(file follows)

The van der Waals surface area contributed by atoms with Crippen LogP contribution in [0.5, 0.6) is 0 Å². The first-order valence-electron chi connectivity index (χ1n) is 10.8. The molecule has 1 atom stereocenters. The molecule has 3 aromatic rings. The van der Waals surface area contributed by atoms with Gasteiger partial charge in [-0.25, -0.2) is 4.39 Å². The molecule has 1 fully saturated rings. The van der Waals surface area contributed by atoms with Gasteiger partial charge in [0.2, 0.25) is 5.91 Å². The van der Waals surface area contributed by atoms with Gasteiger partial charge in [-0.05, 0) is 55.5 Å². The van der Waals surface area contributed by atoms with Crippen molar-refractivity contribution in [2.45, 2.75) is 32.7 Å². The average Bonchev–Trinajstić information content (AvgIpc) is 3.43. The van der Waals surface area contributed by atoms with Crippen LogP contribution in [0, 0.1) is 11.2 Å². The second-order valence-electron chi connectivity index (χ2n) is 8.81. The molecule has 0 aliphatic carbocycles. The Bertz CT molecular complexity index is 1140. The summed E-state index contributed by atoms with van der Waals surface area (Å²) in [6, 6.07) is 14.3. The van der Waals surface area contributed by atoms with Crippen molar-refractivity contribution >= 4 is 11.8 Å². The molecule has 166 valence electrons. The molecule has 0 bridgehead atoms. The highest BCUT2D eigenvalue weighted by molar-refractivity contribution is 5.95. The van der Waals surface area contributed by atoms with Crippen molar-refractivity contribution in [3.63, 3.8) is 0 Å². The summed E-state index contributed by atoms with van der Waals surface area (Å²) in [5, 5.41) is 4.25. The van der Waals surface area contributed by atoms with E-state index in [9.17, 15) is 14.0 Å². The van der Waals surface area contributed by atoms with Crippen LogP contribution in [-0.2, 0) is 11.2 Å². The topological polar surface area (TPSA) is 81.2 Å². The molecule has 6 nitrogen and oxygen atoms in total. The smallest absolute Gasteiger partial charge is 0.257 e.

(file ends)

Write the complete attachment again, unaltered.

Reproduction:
The van der Waals surface area contributed by atoms with Crippen LogP contribution in [0.5, 0.6) is 0 Å². The first-order valence-electron chi connectivity index (χ1n) is 10.8. The molecule has 1 atom stereocenters. The molecule has 3 aromatic rings. The van der Waals surface area contributed by atoms with Gasteiger partial charge in [-0.25, -0.2) is 4.39 Å². The molecule has 1 fully saturated rings. The van der Waals surface area contributed by atoms with Gasteiger partial charge in [0.2, 0.25) is 5.91 Å². The van der Waals surface area contributed by atoms with Gasteiger partial charge in [-0.05, 0) is 55.5 Å². The van der Waals surface area contributed by atoms with Crippen molar-refractivity contribution in [2.45, 2.75) is 32.7 Å². The average Bonchev–Trinajstić information content (AvgIpc) is 3.43. The van der Waals surface area contributed by atoms with Crippen LogP contribution in [0, 0.1) is 11.2 Å². The second-order valence-electron chi connectivity index (χ2n) is 8.81. The molecule has 0 aliphatic carbocycles. The Bertz CT molecular complexity index is 1140. The summed E-state index contributed by atoms with van der Waals surface area (Å²) in [6, 6.07) is 14.3. The van der Waals surface area contributed by atoms with Crippen molar-refractivity contribution >= 4 is 11.8 Å². The molecule has 166 valence electrons. The molecule has 0 bridgehead atoms. The highest BCUT2D eigenvalue weighted by molar-refractivity contribution is 5.95. The van der Waals surface area contributed by atoms with Crippen molar-refractivity contribution in [3.63, 3.8) is 0 Å². The summed E-state index contributed by atoms with van der Waals surface area (Å²) in [5, 5.41) is 4.25. The van der Waals surface area contributed by atoms with E-state index in [9.17, 15) is 14.0 Å². The van der Waals surface area contributed by atoms with Crippen LogP contribution in [-0.2, 0) is 11.2 Å². The topological polar surface area (TPSA) is 81.2 Å². The molecule has 6 nitrogen and oxygen atoms in total. The smallest absolute Gasteiger partial charge is 0.257 e.